If music be the food of love, play on

By Colin McGinn
The New York Review of Books
Volume 55, Number 3, March 6, 2008

Edited by Andy Ross

Musicophilia: Tales of Music and the Brain
by Oliver Sacks
Knopf, 381 pages

Music activates almost all the human brain: the sensory centers, the prefrontal cortex that underlies rational functions, the emotional areas (cerebellum, amygdala, and nucleus accumbens), the hippocampus for memory, and the motor cortex for movement. When you listen to a piece of music your brain is abuzz.

Oliver Sacks is fascinated both by the normality of this oddity and by its abnormal manifestations. His interest is in the pathologies of musical response. We never lose sight of the human being exhibiting the pathology, but we are also continually reminded of the role of the brain.

Sacks notes that not only do human beings listen to music a lot, they also imagine music constantly. Even if your ears aren't being musically stimulated, you may be self-stimulating musically the rest of the time. Sometimes, we voluntarily produce musical images, as when we sing a song to ourselves for the fun of it, but we can also be subject to involuntary musical imagery.

Sacks calls these "brainworms" and the term is appropriate: musical imagery can be remarkably intrusive and annoying, subverting our ability to control our own imaginative lives. It gets in there and it won't let go. That is the "normal" case, but it can get much worse in abnormal cases. In those who suffer from musicogenic epilepsy, convulsions are brought on by musical stimulation.

The range of human musicality is also remarkable. There are musical savants with unusually low general intelligence and poor linguistic capacity. Some people are deaf to melody but can appreciate rhythm, and some have the reverse problem. Then there is the phenomenon of musical synesthesia, in which particular notes are associated with visual impressions.

The human memory for music is generally excellent. People can remember songs from their childhood, for example, with striking accuracy. Musical memory connects with our sense of self, since musical taste and experience are closely linked to personality and emotion.

The capacity of melody to soothe and rhythm to excite is obvious to anyone with musical sensitivity. Music is so intimately connected with emotion and movement that its power can be tapped to elicit both sorts of response. Music is known to excite the motor cortex even when the listener isn't actually moving.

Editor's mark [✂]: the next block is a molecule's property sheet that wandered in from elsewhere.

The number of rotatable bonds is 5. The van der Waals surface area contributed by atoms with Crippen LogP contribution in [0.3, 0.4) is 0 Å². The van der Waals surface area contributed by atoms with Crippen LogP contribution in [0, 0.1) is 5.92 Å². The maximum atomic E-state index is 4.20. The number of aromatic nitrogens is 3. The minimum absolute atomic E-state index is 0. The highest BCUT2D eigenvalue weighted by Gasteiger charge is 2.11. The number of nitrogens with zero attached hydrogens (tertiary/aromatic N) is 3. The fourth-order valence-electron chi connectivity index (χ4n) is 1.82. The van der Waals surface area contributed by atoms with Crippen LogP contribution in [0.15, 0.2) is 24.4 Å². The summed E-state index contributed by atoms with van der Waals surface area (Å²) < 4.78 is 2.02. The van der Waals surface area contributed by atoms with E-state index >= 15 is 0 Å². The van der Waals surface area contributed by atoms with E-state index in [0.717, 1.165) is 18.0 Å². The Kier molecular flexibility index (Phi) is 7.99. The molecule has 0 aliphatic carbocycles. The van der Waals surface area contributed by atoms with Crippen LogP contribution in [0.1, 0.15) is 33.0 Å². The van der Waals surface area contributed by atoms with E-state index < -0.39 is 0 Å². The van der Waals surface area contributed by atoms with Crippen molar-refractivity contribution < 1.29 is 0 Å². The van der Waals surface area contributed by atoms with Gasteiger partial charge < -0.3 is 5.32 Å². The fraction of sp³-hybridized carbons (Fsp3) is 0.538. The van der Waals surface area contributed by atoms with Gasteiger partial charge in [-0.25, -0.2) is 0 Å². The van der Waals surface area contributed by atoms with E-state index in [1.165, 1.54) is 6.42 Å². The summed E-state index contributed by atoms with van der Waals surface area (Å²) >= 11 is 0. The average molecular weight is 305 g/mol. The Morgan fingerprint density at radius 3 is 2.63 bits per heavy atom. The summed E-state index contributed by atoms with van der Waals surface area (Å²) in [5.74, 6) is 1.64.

In severe depression, say after bereavement, music may lose its appeal, sounding flat and pointless. Yet, as Sacks reports from personal experience, it may also be the trigger that lifts profound depression. In dementia, dormant musical powers can be released, as the more cognitive functions deteriorate.

Sacks tends to treat all music as psychologically equivalent. It might have been useful to ask how different musical forms affect the mind and brain. The increasing dominance of rhythm in popular music, at its starkest in rap music, must surely tell us something about how the human brain responds to music.

Sacks generally eschews theoretical speculation, but he does raise one theoretical possibility on the notion of disinhibition. This theory suggests that the brain contains untapped potential that is released only in unusual conditions. In the case of music, it may be that we are potentially far more musical than we appear, if only our musical brain wasn't being held in check by the rest of our brain.

Although Sacks endorses the notion of a music instinct, he says little about why such an instinct might have arisen. The ability to sing and dance well serves to attract mates, because it signals intelligence, agility, and emotional quality. From this point of view, musical ability looks like an evolutionary advantage. We are a musical species because our success in the mating game depends upon it. Why is the love song the most popular form of music in the world? Because love songs are about the selection of mates.

Oliver Sacks reminds us of our extreme psychological complexity, and of the fragility of the human mind. From the inside, the mind can seem simple and automatic, like a pearl in an oyster, but actually it all depends on the complex orchestration of the millions of neurons that compose our brains. If anything goes even slightly amiss in the machinery, the mind can be altered beyond recognition.

AR Ah, music ... Colin can write decent book reviews when he tries.

Ross on McGinn on life and mind

Ross on McGinn on Honderich